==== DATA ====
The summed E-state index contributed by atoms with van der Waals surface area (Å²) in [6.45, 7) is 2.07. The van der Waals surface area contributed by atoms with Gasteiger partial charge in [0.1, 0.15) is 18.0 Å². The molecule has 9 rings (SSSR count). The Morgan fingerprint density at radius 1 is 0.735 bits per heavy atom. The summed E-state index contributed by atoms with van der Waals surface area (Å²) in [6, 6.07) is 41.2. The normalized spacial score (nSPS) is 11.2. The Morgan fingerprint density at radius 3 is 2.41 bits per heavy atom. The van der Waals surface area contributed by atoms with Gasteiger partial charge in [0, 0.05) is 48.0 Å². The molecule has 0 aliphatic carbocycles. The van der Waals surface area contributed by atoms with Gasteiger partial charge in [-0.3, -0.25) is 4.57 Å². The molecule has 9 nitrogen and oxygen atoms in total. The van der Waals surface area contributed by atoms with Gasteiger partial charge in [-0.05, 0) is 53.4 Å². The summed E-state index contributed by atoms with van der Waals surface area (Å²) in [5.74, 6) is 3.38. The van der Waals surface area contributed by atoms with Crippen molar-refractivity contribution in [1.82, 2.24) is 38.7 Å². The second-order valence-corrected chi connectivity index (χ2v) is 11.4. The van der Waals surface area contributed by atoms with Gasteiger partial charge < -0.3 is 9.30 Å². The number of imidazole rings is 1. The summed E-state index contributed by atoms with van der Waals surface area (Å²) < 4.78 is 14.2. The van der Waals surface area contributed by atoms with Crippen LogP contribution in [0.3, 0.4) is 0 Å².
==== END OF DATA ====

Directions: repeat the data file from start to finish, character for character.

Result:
The summed E-state index contributed by atoms with van der Waals surface area (Å²) in [6.45, 7) is 2.07. The van der Waals surface area contributed by atoms with Gasteiger partial charge in [0.1, 0.15) is 18.0 Å². The molecule has 9 rings (SSSR count). The Morgan fingerprint density at radius 1 is 0.735 bits per heavy atom. The summed E-state index contributed by atoms with van der Waals surface area (Å²) in [6, 6.07) is 41.2. The normalized spacial score (nSPS) is 11.2. The Morgan fingerprint density at radius 3 is 2.41 bits per heavy atom. The van der Waals surface area contributed by atoms with Gasteiger partial charge in [0, 0.05) is 48.0 Å². The molecule has 0 aliphatic carbocycles. The van der Waals surface area contributed by atoms with Gasteiger partial charge in [-0.3, -0.25) is 4.57 Å². The molecule has 9 nitrogen and oxygen atoms in total. The van der Waals surface area contributed by atoms with Gasteiger partial charge in [-0.05, 0) is 53.4 Å². The summed E-state index contributed by atoms with van der Waals surface area (Å²) in [5.74, 6) is 3.38. The van der Waals surface area contributed by atoms with Crippen molar-refractivity contribution in [1.82, 2.24) is 38.7 Å². The second-order valence-corrected chi connectivity index (χ2v) is 11.4. The van der Waals surface area contributed by atoms with Gasteiger partial charge < -0.3 is 9.30 Å². The number of imidazole rings is 1. The summed E-state index contributed by atoms with van der Waals surface area (Å²) < 4.78 is 14.2. The van der Waals surface area contributed by atoms with Crippen LogP contribution in [0.3, 0.4) is 0 Å².